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Isidro Baldenegro

2005 Goldman Prize Winner

Isidro Baldenegro

North America

Isidro Baldenegro (d. 2017) was jailed for 15 months for organizing protests against illegal logging in the Sierra Madre Mountains and his work to defend the forests, lands and rights of indigenous people.

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Meet Isidro Baldenegro

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Isidro Baldenegro (d. 2017) was jailed for 15 months for organizing protests against illegal logging in the Sierra Madre Mountains and his work to defend the forests, lands and rights of indigenous people.

Isidro Baldenegro López was a subsistence farmer and community leader of Mexico’s Indigenous Tarahumara people in the country’s Sierra Madre mountain region. He spent much of his life defending old growth forests from devastating logging in a region torn by violence, corruption, and drug-trafficking.

Isidro Baldenegro López, 2005 Goldman Environmental Prize winner from Mexico, delivers his acceptance speech in San Francisco in 2005 (Photo: Goldman Environmental Prize)

The spectacular Western Sierra Madre mountain range hosts one of the most diverse ecosystems in the world, ranging from snow-covered peaks to four separate canyons, each deeper than the Grand Canyon in the United States. In addition to the neo-tropical migratory birds which winter in the region, it is also home to 26 threatened or endangered species including thick-billed parrots, spotted owl, northern goshawk, military macaw, as well as a number of native fish, reptiles, and amphibians.

The region is also home to the Tarahumara, one of the largest Indigenous groups in North America. But the region’s long history of resource extraction, violence, and corruption has threatened both the forest and the Indigenous communities. Ever since the Spanish invaded Mexico in search of precious metals, the Tarahumara and other native peoples have sought refuge in the remote mountain valleys. In recent years, loggers and ranchers have sought lumber and land at any cost, forcing many people to flee and destroying the vast majority of old-growth forest. In fact, 99% of the region’s old-growth forests have been logged.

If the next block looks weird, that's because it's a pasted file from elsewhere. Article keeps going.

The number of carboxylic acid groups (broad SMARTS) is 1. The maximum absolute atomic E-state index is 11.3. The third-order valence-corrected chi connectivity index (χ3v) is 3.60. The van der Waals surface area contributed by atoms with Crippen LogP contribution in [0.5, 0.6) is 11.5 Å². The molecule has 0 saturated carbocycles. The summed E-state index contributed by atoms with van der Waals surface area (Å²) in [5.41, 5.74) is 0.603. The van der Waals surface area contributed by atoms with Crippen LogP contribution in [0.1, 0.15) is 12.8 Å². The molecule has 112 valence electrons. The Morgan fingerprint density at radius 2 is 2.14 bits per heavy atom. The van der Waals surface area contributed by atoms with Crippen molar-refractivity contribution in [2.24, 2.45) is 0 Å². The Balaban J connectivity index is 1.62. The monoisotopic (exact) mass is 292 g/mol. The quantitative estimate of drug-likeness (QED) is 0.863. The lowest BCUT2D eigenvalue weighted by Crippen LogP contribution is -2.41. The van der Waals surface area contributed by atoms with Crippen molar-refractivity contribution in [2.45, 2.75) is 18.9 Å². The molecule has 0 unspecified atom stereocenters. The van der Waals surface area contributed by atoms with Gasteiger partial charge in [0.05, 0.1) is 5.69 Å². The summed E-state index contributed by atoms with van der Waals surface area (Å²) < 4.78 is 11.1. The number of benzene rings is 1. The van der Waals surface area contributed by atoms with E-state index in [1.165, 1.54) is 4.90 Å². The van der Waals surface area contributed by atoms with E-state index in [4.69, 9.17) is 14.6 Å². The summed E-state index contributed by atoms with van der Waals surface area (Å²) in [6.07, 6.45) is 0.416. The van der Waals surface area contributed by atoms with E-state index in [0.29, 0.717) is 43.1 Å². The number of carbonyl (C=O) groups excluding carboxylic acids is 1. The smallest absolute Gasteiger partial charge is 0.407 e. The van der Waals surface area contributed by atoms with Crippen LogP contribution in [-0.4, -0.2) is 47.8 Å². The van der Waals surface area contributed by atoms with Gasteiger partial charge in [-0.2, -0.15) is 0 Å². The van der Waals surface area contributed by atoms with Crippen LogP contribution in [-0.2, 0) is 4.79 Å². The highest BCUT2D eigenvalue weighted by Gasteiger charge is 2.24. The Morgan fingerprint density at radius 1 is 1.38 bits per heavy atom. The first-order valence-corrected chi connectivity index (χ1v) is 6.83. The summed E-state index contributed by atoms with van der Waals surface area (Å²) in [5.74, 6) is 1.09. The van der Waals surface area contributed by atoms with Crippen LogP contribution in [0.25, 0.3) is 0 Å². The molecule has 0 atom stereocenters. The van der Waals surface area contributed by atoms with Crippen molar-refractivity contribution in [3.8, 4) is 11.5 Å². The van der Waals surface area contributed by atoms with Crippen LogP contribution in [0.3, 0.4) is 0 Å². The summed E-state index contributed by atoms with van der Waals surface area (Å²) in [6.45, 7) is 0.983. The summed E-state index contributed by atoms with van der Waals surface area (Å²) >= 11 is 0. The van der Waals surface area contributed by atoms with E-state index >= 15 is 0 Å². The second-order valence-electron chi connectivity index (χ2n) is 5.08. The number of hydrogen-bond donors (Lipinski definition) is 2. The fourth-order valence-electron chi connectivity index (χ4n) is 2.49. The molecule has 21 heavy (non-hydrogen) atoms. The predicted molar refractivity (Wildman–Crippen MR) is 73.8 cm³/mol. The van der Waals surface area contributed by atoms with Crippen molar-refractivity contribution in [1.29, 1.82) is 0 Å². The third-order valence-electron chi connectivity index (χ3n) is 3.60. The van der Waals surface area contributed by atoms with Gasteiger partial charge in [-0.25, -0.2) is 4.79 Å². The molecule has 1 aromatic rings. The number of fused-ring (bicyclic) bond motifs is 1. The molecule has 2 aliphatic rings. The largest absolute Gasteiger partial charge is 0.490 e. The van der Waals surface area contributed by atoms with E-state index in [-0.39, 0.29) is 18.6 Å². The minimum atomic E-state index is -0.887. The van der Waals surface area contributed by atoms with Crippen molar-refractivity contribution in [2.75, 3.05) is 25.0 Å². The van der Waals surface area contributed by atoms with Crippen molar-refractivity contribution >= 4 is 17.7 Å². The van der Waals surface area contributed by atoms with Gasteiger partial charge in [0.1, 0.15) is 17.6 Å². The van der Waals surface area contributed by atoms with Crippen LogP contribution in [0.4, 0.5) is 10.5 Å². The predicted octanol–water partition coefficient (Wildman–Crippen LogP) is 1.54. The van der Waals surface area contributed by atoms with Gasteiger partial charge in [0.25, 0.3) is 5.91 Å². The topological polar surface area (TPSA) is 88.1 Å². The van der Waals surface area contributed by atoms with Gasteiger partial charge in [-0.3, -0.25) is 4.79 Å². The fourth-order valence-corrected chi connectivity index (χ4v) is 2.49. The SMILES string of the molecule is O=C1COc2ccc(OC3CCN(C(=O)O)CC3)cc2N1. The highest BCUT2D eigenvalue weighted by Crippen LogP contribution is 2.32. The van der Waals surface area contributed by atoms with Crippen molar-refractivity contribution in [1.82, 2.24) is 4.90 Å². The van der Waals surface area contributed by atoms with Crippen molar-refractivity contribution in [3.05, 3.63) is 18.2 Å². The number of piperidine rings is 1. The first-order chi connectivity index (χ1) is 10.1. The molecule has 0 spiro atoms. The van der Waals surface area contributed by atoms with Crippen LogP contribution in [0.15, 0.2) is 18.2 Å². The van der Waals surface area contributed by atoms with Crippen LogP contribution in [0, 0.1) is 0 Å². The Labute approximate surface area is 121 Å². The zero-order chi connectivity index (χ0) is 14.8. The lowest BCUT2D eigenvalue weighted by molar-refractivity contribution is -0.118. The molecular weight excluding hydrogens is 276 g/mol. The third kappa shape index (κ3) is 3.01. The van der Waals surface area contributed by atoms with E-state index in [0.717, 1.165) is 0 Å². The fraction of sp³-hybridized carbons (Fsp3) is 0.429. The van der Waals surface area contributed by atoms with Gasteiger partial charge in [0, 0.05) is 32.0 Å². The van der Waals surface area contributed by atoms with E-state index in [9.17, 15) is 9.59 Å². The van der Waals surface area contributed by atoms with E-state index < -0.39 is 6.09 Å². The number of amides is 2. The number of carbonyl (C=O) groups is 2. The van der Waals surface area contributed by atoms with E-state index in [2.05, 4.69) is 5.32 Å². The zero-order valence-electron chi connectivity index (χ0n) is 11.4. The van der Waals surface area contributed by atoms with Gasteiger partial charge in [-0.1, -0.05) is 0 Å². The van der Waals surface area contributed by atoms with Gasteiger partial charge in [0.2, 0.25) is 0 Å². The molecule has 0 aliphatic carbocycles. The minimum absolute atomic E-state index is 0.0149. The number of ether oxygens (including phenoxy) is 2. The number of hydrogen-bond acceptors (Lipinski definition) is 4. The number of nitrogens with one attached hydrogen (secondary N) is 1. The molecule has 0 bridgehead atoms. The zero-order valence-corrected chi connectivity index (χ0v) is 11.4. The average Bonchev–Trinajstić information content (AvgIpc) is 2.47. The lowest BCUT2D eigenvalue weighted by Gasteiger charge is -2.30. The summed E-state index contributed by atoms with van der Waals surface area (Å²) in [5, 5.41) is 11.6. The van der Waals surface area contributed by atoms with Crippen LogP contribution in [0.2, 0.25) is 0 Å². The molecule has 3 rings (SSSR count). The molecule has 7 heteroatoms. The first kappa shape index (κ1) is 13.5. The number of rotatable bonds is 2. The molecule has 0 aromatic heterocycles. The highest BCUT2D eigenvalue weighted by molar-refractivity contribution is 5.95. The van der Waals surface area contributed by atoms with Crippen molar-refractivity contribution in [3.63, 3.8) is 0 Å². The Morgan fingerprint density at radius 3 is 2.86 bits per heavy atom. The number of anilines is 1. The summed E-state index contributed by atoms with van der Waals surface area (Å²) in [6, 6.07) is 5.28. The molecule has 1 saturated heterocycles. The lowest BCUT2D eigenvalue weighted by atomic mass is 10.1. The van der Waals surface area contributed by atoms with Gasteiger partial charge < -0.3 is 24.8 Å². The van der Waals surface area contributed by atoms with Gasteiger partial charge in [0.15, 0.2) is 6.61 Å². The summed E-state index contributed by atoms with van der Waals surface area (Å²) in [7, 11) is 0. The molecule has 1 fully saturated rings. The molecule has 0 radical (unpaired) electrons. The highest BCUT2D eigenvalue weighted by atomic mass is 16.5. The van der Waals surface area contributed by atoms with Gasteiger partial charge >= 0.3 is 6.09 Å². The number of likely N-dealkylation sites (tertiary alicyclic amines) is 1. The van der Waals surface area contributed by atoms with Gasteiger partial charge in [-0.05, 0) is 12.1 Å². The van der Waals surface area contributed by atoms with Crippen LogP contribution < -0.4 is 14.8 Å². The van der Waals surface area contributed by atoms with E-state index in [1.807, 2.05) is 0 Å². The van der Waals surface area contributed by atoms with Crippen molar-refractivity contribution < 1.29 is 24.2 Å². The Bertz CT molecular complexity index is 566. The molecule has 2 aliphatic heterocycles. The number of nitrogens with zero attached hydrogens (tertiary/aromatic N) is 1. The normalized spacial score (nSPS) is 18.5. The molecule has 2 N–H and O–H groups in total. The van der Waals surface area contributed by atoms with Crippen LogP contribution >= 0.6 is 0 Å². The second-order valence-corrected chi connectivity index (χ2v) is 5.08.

Fresh cut old growth trees are trucked out the Sierra Madre (Photo: Goldman Environmental Prize)

According to local and international NGOs, the area is controlled informally by violent local crime bosses who gained power by laundering drug money through logging and ranching operations. The government has been largely unresponsive to the violence, resulting in regional impunity. As a boy, Baldenegro witnessed firsthand the assassination of his father, who was killed because he opposed logging. In the face of these serious risks and repeated threats against his life, Baldenegro remained and defended the forest and ancestral lands his community has inhabited for hundreds of years.

In 1993, Baldenegro developed a nonviolent grassroots resistance movement to fight the logging, gaining support from local and international NGOs. In 2002, he organized sit-ins and marches, prompting the government to temporarily suspend logging in the area. The following year, he mobilized a massive human blockade of mostly women whose husbands had been murdered, resulting in a special court order outlawing logging in the area.

Following the 2003 blockade, Baldenegro was suddenly jailed on what would later prove to be false charges of arms and drug possession. His arrest generated international solidarity from important environmental and human rights NGOs, and Amnesty International declared Baldenegro a prisoner of conscience. Released in June 2004 after 15 months of prison, he emerged even more determined, encouraged by the immense international support. Soon after, he and his supporters won two more government logging suspensions. Motivated by his success, he established an environmental justice organization.

Baldenegro’s courageous efforts made him a national and international hero. He brought world attention to the beautiful, ecologically crucial old-growth forests of the Sierra Madre as well as the survival of the Tarahumara.

In January 2017, Baldenegro was shot and killed by armed assailants in Chihuahua, Mexico.

Deep mountain gorges of the Sierra Madre, home to the Tarahumara people (Photo: Goldman Environmental Prize)

How You Can Help

  • Support Isidro’s family by making a donation through his partner organization Tierra Nativa.